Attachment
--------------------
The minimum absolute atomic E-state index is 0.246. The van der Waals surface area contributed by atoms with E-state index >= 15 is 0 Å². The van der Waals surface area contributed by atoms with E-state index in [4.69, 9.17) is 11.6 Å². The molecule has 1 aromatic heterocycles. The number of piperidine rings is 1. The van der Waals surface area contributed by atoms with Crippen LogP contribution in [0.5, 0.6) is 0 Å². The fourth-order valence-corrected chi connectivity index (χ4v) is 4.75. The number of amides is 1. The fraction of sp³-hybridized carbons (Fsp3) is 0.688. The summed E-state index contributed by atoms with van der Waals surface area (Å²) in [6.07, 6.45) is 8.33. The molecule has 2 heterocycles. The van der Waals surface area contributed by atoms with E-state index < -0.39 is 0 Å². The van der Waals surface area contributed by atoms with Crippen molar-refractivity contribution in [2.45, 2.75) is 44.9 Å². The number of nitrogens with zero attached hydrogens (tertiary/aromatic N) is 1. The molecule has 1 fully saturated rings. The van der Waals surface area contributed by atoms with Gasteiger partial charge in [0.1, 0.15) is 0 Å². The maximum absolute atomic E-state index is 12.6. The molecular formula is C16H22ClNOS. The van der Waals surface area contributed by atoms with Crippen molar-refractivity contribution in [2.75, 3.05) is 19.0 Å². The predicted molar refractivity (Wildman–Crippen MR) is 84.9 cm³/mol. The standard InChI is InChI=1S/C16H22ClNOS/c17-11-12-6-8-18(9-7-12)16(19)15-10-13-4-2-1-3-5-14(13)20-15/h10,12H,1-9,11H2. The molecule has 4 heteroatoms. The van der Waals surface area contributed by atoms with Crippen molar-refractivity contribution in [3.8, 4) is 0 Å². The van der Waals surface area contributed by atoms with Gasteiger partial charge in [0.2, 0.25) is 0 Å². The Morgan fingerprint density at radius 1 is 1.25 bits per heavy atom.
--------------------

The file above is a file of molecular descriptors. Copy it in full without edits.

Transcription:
The minimum absolute atomic E-state index is 0.246. The van der Waals surface area contributed by atoms with E-state index >= 15 is 0 Å². The van der Waals surface area contributed by atoms with E-state index in [4.69, 9.17) is 11.6 Å². The molecule has 1 aromatic heterocycles. The number of piperidine rings is 1. The van der Waals surface area contributed by atoms with Crippen LogP contribution in [0.5, 0.6) is 0 Å². The fourth-order valence-corrected chi connectivity index (χ4v) is 4.75. The number of amides is 1. The fraction of sp³-hybridized carbons (Fsp3) is 0.688. The summed E-state index contributed by atoms with van der Waals surface area (Å²) in [6.07, 6.45) is 8.33. The molecule has 2 heterocycles. The van der Waals surface area contributed by atoms with E-state index < -0.39 is 0 Å². The van der Waals surface area contributed by atoms with Crippen molar-refractivity contribution in [2.45, 2.75) is 44.9 Å². The number of nitrogens with zero attached hydrogens (tertiary/aromatic N) is 1. The molecule has 1 fully saturated rings. The van der Waals surface area contributed by atoms with Gasteiger partial charge in [0.1, 0.15) is 0 Å². The maximum absolute atomic E-state index is 12.6. The molecular formula is C16H22ClNOS. The van der Waals surface area contributed by atoms with Crippen molar-refractivity contribution in [2.75, 3.05) is 19.0 Å². The predicted molar refractivity (Wildman–Crippen MR) is 84.9 cm³/mol. The standard InChI is InChI=1S/C16H22ClNOS/c17-11-12-6-8-18(9-7-12)16(19)15-10-13-4-2-1-3-5-14(13)20-15/h10,12H,1-9,11H2. The molecule has 4 heteroatoms. The van der Waals surface area contributed by atoms with Crippen molar-refractivity contribution in [3.8, 4) is 0 Å². The van der Waals surface area contributed by atoms with Gasteiger partial charge in [0.2, 0.25) is 0 Å². The Morgan fingerprint density at radius 1 is 1.25 bits per heavy atom.